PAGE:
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2005.5.250 - Embroidered Silk Robe for the Dowager Empress

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Object Typerobe Artistunknown Date Made1885-1908

Item Details

Object Typerobe Artistunknown Date Made1885-1908
Accession Number 2005.5.250 Title Embroidered Silk Robe for the Dowager Empress Alternate Title Chenyi, or informal court woman's robe, for the Empress Dowager Cixi, semi-formal style Category clothing Object Type robe Artist unknown Date Made 1885-1908 Place Made China Culture Chinese Period Qing 19th century Materials blue silk satin embroidered with silk and metal-wrapped threads Materials Glossary Embroidery View Materials Glossary Details » Measurements overall: 134 cm x 130.5 cm; neck to hem: 134 cm Description
Eight mythical phoenixes (with a hidden ninth phoenix under the outer flap, similar to the position of dragons on dragon robes) are embroidered on this robe in a pattern similar to a dragon robe, alluding to the…
Eight mythical phoenixes (with a hidden ninth phoenix under the outer flap, similar to the position of dragons on dragon robes) are embroidered on this robe in a pattern similar to a dragon robe, alluding to the “heavenly perfection” of the high-ranking wearer. Mythical phoenixes or fenghuang, which are feminine in contrast to the masculine dragon, were reserved for women of the highest rank and they represent their power. Another symbol on the robe appears as two versions of the shou character, which symbolizes longevity.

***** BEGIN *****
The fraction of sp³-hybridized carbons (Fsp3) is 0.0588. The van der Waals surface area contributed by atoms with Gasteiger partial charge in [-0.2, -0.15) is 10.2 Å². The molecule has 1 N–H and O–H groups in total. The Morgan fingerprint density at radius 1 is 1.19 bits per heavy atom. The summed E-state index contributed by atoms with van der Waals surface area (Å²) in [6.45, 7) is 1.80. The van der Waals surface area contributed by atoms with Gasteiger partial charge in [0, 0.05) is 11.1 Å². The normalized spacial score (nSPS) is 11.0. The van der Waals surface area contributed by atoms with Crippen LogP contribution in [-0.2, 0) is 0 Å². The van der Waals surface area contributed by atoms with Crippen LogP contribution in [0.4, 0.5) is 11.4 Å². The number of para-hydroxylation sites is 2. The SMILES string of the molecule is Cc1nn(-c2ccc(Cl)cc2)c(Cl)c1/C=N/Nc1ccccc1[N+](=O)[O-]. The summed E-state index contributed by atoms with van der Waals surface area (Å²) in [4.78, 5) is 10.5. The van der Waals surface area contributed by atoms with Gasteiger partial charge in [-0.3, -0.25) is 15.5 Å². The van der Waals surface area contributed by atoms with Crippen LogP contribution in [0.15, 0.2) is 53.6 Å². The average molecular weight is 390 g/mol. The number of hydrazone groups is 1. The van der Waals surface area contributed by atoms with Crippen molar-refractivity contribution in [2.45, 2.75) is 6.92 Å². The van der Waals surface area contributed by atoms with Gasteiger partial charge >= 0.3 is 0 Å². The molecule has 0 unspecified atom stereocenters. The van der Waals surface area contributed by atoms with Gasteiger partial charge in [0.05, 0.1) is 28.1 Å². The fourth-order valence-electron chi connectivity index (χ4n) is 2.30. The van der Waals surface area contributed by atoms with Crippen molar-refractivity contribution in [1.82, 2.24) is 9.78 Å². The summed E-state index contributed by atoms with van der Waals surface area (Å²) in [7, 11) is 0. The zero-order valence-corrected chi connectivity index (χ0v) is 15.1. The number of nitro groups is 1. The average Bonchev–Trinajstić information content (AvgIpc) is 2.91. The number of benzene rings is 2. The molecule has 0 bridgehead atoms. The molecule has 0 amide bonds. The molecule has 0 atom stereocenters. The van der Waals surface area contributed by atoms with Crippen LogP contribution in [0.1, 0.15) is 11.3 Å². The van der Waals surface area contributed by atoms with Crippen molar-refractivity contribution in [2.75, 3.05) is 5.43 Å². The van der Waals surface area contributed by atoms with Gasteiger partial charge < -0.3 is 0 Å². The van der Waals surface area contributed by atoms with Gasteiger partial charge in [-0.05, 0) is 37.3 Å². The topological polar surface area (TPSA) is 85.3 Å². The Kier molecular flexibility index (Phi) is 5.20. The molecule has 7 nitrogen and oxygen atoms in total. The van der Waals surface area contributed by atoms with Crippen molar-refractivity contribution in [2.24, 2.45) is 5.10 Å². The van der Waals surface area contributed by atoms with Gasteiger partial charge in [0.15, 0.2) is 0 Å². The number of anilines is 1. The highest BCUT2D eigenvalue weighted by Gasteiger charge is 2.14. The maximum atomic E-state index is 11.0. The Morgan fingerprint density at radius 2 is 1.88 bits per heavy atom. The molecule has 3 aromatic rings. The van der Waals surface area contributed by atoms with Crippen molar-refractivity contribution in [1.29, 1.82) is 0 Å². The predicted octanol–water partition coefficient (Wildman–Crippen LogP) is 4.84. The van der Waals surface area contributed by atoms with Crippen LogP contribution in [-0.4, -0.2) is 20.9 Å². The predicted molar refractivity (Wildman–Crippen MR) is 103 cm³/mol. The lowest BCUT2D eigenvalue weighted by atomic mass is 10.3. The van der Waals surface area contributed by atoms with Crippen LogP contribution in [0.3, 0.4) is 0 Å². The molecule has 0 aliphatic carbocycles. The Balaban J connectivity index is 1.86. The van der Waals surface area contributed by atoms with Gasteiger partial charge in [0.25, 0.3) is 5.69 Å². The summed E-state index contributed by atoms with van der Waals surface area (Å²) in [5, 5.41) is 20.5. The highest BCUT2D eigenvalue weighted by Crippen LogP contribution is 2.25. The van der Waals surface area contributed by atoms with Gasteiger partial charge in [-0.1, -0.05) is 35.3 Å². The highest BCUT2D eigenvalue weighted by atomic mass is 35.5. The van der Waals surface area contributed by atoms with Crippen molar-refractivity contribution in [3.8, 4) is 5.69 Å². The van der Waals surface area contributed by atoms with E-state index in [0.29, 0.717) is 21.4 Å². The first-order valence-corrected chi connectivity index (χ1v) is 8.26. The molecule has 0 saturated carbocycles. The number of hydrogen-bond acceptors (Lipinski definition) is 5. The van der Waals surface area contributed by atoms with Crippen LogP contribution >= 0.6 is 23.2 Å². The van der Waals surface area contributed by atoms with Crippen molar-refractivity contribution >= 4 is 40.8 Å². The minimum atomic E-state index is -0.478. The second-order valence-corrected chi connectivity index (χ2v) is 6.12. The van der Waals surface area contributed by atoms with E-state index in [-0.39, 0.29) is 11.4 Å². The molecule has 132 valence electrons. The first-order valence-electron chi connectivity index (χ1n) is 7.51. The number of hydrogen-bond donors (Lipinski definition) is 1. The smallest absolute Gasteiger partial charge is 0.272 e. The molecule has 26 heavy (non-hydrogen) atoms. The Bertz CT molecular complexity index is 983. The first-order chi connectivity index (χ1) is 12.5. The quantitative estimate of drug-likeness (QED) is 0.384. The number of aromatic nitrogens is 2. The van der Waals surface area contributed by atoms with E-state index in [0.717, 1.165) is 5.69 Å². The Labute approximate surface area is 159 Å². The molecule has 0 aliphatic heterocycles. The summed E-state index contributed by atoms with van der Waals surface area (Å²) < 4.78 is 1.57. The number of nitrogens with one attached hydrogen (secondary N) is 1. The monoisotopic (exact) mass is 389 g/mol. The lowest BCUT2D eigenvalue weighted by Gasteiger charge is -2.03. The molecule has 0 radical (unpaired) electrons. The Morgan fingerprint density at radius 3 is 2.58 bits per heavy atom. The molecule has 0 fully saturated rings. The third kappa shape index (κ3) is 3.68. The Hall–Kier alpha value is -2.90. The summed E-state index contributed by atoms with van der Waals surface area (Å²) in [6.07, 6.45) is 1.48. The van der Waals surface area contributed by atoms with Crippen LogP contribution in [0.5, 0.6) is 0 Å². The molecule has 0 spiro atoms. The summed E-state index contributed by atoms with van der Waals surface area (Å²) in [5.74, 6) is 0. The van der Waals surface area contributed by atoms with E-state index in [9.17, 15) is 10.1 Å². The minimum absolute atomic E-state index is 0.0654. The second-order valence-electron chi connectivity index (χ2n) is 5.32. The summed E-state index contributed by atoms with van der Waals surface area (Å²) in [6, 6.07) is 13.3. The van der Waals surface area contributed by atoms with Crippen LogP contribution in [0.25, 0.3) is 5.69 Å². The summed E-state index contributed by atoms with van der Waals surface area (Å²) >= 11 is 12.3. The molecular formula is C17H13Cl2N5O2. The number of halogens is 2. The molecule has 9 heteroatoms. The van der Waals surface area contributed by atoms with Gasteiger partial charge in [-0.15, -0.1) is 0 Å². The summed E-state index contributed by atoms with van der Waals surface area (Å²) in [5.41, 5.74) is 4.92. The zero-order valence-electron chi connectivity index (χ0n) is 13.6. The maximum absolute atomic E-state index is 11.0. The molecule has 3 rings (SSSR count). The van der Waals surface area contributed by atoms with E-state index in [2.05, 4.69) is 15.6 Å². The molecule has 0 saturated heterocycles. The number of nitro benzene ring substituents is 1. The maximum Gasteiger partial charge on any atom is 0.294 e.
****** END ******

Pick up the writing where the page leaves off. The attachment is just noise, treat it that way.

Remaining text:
Boldly coloured peonies - in pink, mauve, blue, and white - fill the background of the main fabric. These flowers have been expertly rendered in a flat, even satin stitch with an ombre effect, providing dimension to every blossom. Peonies are the flower related to springtime and their inclusion on this robe may represent the feminine beauty of the wearer. The blue background with a mauve border, made from aniline dyes introduced from Europe at the end of the nineteenth century. Although we cannot officially confirm this robe was owned by Empress Dowager Cixi, she was known to have a fondness for peonies, and this style of robe certainly influenced the style of multiple other extant robes.

In the late Qing dynasty, chenyi, or informal court robes, became popular among the imperial elite women as this garment was not regulated by official codes and could be styled in multiple colours, motifs, and shapes, as opposed to more formal robes. In comparison to another informal robe style, the changyi, this robe has narrower sleeves and no side slits. The sleeves follow the general shape of more formal Manchu style robes, which would typically extend longer and end in a horse hoof-shaped cuff, and the inclusion of phoenixes still follows the conventions of formal court attire.

Credit Line Gift of Sandy and Cécile Mactaggart
© 2020 University of Alberta
© 2020 University of Alberta
© 2020 University of Alberta

Citation

Page Citation for 2005.5.250 - Embroidered Silk Robe for the Dowager Empress

Page Citation

"2005.5.250 - Embroidered Silk Robe for the Dowager Empress, Mactaggart Art Collection." University of Alberta Museums Search Site, https://search.museums.ualberta.ca/21-19472. Accessed 30 May. 2024.

Publications

Author Vollmer, John and Jacqueline Simcox
Title Emblems of Empire: Selections from the Mactaggart Art Collection
Publication Date 2009